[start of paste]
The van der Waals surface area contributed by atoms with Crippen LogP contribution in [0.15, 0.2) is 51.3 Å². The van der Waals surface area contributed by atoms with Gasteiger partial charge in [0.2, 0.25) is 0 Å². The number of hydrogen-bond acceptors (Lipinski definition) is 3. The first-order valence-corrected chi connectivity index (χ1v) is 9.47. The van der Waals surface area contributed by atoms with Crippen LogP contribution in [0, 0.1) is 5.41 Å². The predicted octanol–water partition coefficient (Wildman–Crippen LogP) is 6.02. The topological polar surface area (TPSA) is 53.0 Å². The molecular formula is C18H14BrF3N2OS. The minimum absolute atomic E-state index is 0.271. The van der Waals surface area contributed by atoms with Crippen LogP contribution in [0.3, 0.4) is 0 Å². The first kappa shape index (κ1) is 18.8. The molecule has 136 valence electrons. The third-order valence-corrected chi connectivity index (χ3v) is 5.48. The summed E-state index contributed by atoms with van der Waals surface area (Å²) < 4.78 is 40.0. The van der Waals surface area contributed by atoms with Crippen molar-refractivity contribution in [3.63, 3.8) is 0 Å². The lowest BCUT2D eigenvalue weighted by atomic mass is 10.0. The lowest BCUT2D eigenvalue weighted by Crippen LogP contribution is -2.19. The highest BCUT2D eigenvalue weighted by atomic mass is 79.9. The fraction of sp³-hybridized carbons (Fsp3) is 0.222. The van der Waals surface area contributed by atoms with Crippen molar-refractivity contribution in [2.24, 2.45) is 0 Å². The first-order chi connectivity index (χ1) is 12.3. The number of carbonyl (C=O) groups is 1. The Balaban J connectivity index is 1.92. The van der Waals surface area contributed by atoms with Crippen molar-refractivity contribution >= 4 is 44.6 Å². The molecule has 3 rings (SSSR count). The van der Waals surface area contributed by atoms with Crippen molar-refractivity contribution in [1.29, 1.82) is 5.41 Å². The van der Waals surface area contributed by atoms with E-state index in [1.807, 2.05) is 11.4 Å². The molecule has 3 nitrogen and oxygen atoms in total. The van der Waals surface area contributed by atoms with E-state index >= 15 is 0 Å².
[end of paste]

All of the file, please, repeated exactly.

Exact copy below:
The van der Waals surface area contributed by atoms with Crippen LogP contribution in [0.15, 0.2) is 51.3 Å². The van der Waals surface area contributed by atoms with Gasteiger partial charge in [0.2, 0.25) is 0 Å². The number of hydrogen-bond acceptors (Lipinski definition) is 3. The first-order valence-corrected chi connectivity index (χ1v) is 9.47. The van der Waals surface area contributed by atoms with Crippen LogP contribution in [0, 0.1) is 5.41 Å². The predicted octanol–water partition coefficient (Wildman–Crippen LogP) is 6.02. The topological polar surface area (TPSA) is 53.0 Å². The molecular formula is C18H14BrF3N2OS. The minimum absolute atomic E-state index is 0.271. The van der Waals surface area contributed by atoms with Crippen LogP contribution in [0.3, 0.4) is 0 Å². The first kappa shape index (κ1) is 18.8. The molecule has 136 valence electrons. The third-order valence-corrected chi connectivity index (χ3v) is 5.48. The summed E-state index contributed by atoms with van der Waals surface area (Å²) < 4.78 is 40.0. The van der Waals surface area contributed by atoms with Crippen molar-refractivity contribution in [3.63, 3.8) is 0 Å². The lowest BCUT2D eigenvalue weighted by atomic mass is 10.0. The lowest BCUT2D eigenvalue weighted by Crippen LogP contribution is -2.19. The highest BCUT2D eigenvalue weighted by atomic mass is 79.9. The fraction of sp³-hybridized carbons (Fsp3) is 0.222. The van der Waals surface area contributed by atoms with Crippen molar-refractivity contribution in [2.24, 2.45) is 0 Å². The first-order chi connectivity index (χ1) is 12.3. The number of carbonyl (C=O) groups is 1. The Balaban J connectivity index is 1.92. The van der Waals surface area contributed by atoms with Crippen molar-refractivity contribution >= 4 is 44.6 Å². The molecule has 3 rings (SSSR count). The van der Waals surface area contributed by atoms with Crippen molar-refractivity contribution in [1.29, 1.82) is 5.41 Å². The van der Waals surface area contributed by atoms with E-state index in [1.807, 2.05) is 11.4 Å². The molecule has 3 nitrogen and oxygen atoms in total. The van der Waals surface area contributed by atoms with E-state index >= 15 is 0 Å².